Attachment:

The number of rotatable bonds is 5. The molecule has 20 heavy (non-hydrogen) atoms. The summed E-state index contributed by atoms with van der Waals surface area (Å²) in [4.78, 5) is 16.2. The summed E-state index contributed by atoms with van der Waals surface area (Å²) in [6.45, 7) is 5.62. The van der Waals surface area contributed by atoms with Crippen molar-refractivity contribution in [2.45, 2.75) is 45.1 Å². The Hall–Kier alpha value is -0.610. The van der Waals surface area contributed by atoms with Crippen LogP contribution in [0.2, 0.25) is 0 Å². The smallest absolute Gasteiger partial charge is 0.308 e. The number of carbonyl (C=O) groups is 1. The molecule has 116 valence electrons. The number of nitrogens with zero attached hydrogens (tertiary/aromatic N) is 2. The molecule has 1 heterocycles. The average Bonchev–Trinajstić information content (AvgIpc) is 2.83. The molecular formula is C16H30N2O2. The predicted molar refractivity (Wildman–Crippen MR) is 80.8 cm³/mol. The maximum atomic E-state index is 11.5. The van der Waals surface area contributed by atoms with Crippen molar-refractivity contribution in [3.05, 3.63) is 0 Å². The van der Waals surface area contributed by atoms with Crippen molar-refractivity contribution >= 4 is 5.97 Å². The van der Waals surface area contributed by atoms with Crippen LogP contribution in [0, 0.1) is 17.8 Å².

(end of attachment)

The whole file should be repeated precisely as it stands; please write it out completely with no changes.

The number of rotatable bonds is 5. The molecule has 20 heavy (non-hydrogen) atoms. The summed E-state index contributed by atoms with van der Waals surface area (Å²) in [4.78, 5) is 16.2. The summed E-state index contributed by atoms with van der Waals surface area (Å²) in [6.45, 7) is 5.62. The van der Waals surface area contributed by atoms with Crippen molar-refractivity contribution in [2.45, 2.75) is 45.1 Å². The Hall–Kier alpha value is -0.610. The van der Waals surface area contributed by atoms with Crippen LogP contribution in [0.2, 0.25) is 0 Å². The smallest absolute Gasteiger partial charge is 0.308 e. The number of carbonyl (C=O) groups is 1. The molecule has 116 valence electrons. The number of nitrogens with zero attached hydrogens (tertiary/aromatic N) is 2. The molecule has 1 heterocycles. The average Bonchev–Trinajstić information content (AvgIpc) is 2.83. The molecular formula is C16H30N2O2. The predicted molar refractivity (Wildman–Crippen MR) is 80.8 cm³/mol. The maximum atomic E-state index is 11.5. The van der Waals surface area contributed by atoms with Crippen molar-refractivity contribution in [3.05, 3.63) is 0 Å². The van der Waals surface area contributed by atoms with Crippen molar-refractivity contribution >= 4 is 5.97 Å². The van der Waals surface area contributed by atoms with Crippen LogP contribution in [0, 0.1) is 17.8 Å².